Sura ii. 25
Sura iii. 20.

Sura ii. 254.

Sura cix.
Sura xxix. 46.
children should commit such crimes; for He loveth not the transgressors. And then thou hast it revealed, in direct contradiction thereof,—'Let there be no constraint in religion.' And, again, 'Say unto those who have received the Scriptures, and to the Gentiles,—Do ye embrace Islam? Now, if they embrace it, they are surely guided aright; but, if they turn their backs, verily unto thee (O Prophet) belongeth delivery of the message only, for God observeth His servants.' And yet again, 'If the Lord had so willed, those who came after them (i.e. after Jesus and his Apostles) would not have contended among themselves, after manifest signs had been shown unto them. But they fell to variance. Some believed, and some believed not. And if God had so pleased, they had not so contended. But the Lord doeth so as it pleaseth Him.' And yet once more, addressing the Unbelievers (Kāfirs), thy Master is bidden to say, 'Ye have your religion, and I have mine.' And finally, 'Contend not with the People of the Book,1 but in the way that is most mild and gracious.' And then, in the teeth of it all, thou stirrest up thy people to attack mankind with the sword, to plunder them and lead them away captive, that they may be forced to embrace the faith by violence and against their will. Which of the two directions am I to follow, the first or the last?

1  That is, Jews and Christians.


One set of
by the other.
"Thou wilt say, then, that one of the two sets of texts is cancelled by the other. But which cancelleth, and which is cancelled that thou canst not show. Thou hast confessedly neither proof nor certain knowledge in this matter; and it may be that thou mistakest the one for the other. How are we to discriminate the true from the false, for the two sets of passages, both being in thy Book, are directly opposed the one to the other; and there is this risk that the one which thou regardest as true, and on which thou art bound to act, may be the one that is false and therefore to be abandoned; so that really each doth counteract the other, and neither can be the command of the Lord.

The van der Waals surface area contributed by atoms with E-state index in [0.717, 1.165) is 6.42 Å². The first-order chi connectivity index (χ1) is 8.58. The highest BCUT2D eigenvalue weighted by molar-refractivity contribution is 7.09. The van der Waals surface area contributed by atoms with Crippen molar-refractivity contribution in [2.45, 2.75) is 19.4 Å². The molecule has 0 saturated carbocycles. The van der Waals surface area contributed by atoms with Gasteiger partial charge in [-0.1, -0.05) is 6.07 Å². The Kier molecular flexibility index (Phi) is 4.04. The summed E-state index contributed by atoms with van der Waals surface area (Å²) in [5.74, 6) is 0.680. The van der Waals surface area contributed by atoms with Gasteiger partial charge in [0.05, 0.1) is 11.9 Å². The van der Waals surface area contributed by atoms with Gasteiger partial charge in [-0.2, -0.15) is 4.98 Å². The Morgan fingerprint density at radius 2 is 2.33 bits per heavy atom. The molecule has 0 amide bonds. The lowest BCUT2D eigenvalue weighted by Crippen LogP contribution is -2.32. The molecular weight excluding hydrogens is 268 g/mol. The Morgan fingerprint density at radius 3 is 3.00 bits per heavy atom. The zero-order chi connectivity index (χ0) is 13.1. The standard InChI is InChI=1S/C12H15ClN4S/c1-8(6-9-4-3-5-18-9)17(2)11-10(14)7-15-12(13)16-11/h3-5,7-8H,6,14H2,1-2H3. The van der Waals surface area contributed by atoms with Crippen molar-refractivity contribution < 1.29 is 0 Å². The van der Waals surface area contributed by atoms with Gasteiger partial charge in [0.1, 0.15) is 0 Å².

"And, now, say,—Hath it ever reached thine ears, or hast thou ever read in any book, sacred or profane, of a preacher, other than thy Master, imposing his creed by force, or summoning men to believe, against their conscience, by sword and threat, rapine and slavery? Even the abhorred Magians claim that inspiration descended on Zerdasht, at the hill Sailān, and that Kashtasaf and his people believed on seeing the miracle of the dead horse brought to life again, and that the twelve thousand volumes of the Zendavesta were revealed in every human tongue (which yet if ye ask the meaning thereof no one can tell it). After the same manner is the miracle of the Phoenix wrought by Bood in India, from the bowels of which a damsel issued, prophesying, and testifying that Bood Was a divine image, and his doctrine true. These